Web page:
The only thing I wish Bethesda had implemented from its recent Fallout titles is the V.A.T.S. system. I may catch some heat for this, perhaps because it might make the role-players feel the game is less naturalistic, or immersive or something, but swinging weapons at wolves in the hinterlands can still feel like a rather sloppy affair. Sometimes you simply can’t see what you are swinging at, or you are able to strike an enemy that appears to be ten feet away. In either case, I have become so accustomed to using V.A.T.S. to deal with combat that this felt like a sore omission in favor of the purists. If you can use V.A.T.S. on a mutant mole rat in Fallout Vegas, why not on a hinterland bear or Sabretooth?

An example of V.A.T.S.
An example of V.A.T.S. - from the Bethesda blog.

Also, there is still the occasional, if not frequent annoyance with NPC pathfinding where I would often be in mid-conversation with an NPC as they are fidgeting to get through a portal to another zone, and a pile-up of escaping NPCs would ensue leading to a mess of arms, legs and faces piling up behind my chatty informant.

Similarly, there were often verbal cues that would repeat to annoyance, as if I was being pushed to clear out of an area. Examples that come to mind are in Helgen when you are told to search the chests for a weapon (which gets repeated on a 2 second loop), or the Jarl of Whiterun’s son who kept telling me I should leave to the point that I was tempted to knock his head off with my two-handed warhammer just to get him to shut up, but in spite of the lack of a moral thermometer, I just didn’t feel like sabotaging my faction standing with the Imperials. Fortunately, children can not be harmed in the game, regardless of how you feel about them, a carry-over from the laws of previous games, which I agree with.[2]

I also wish the devs had implemented fast travel from interiors as was demonstrated by the Fast Travel From Interiors mod: not sure if this is a “law of the universe” decision or a technical one, but in the game play, it just feels like an unneeded time suck.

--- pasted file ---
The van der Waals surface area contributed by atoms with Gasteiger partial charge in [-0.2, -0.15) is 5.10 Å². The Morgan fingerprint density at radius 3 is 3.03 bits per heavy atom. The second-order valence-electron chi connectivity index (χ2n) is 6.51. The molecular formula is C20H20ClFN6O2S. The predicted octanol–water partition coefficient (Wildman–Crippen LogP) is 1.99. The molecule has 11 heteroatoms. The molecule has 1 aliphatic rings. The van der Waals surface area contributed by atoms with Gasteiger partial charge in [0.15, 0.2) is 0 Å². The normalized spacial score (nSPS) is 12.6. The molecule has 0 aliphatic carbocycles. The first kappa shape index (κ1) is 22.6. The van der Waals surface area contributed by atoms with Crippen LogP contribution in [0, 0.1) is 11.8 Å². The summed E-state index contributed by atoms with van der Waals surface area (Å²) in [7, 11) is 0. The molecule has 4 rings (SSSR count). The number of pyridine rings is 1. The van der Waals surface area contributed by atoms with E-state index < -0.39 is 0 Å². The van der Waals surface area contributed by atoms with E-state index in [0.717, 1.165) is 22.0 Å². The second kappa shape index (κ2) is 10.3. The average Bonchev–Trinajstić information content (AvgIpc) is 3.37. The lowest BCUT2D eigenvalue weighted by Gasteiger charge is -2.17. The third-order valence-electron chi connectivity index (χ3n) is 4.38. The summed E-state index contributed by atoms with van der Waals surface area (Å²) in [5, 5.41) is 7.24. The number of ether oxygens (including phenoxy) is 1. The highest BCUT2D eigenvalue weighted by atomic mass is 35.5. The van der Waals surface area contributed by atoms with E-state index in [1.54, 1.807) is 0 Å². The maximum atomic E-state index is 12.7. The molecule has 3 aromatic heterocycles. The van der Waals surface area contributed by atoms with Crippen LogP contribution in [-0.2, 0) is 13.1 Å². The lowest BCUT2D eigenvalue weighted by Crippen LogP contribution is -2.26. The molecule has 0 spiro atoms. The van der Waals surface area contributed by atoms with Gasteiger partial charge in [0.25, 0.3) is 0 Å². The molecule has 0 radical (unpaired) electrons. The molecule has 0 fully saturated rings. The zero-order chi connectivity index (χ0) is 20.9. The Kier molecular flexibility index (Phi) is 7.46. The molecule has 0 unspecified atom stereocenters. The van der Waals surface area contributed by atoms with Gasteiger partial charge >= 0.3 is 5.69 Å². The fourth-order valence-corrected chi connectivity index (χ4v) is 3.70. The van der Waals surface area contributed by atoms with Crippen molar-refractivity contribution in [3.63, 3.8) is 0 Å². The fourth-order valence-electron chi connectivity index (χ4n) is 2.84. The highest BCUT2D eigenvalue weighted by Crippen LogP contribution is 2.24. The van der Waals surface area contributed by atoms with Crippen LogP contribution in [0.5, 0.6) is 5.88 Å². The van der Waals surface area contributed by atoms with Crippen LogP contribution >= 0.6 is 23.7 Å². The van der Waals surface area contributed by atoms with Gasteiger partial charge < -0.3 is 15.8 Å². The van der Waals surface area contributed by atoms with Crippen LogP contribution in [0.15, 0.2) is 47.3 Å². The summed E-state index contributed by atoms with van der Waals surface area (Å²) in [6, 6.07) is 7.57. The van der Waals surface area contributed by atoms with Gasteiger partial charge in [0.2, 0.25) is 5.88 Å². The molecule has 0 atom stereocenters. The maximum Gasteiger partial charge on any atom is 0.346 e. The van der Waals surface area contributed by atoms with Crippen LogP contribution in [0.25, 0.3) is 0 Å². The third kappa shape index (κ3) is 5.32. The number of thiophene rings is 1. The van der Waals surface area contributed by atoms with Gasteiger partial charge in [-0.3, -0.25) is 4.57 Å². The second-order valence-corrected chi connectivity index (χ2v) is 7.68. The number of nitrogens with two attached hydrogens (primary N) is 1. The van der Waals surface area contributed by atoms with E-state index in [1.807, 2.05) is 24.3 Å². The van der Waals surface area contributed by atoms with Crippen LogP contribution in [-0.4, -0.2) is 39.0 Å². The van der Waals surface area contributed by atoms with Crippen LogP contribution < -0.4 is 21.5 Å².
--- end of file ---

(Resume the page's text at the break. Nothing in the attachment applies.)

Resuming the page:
Finally, with the initial launch there are bugs that still need be worked out. Bethesda is already working on a patch for XBOX 360 gamers to correct graphical issues that arise when playing from a version of the game that has been installed to the hard drive. At this time they recommend only playing from the disc (which is a bit of a buzzkill since those load times between zones can eat up a lot of your already-shortened daylight hours).

Also, there were a few funny instances where trying to select the Magic screen froze the game solid and we had to restart the console. It may have been a corrupted save/zone, but we were able to recreate the problem six or seven times and had to revert to an earlier save. (This happened during the Golden Dragon Claw quest). But I am quite sure these will get resolved in the next patch.

Skyrim-screenshots-dragon hunting
One more for the road...

Oh, and there are no glitches that I have found thus far in hunting dragons. In fact, the experience of doing so is truly awesome. I don’t know how they did it, but they got it right.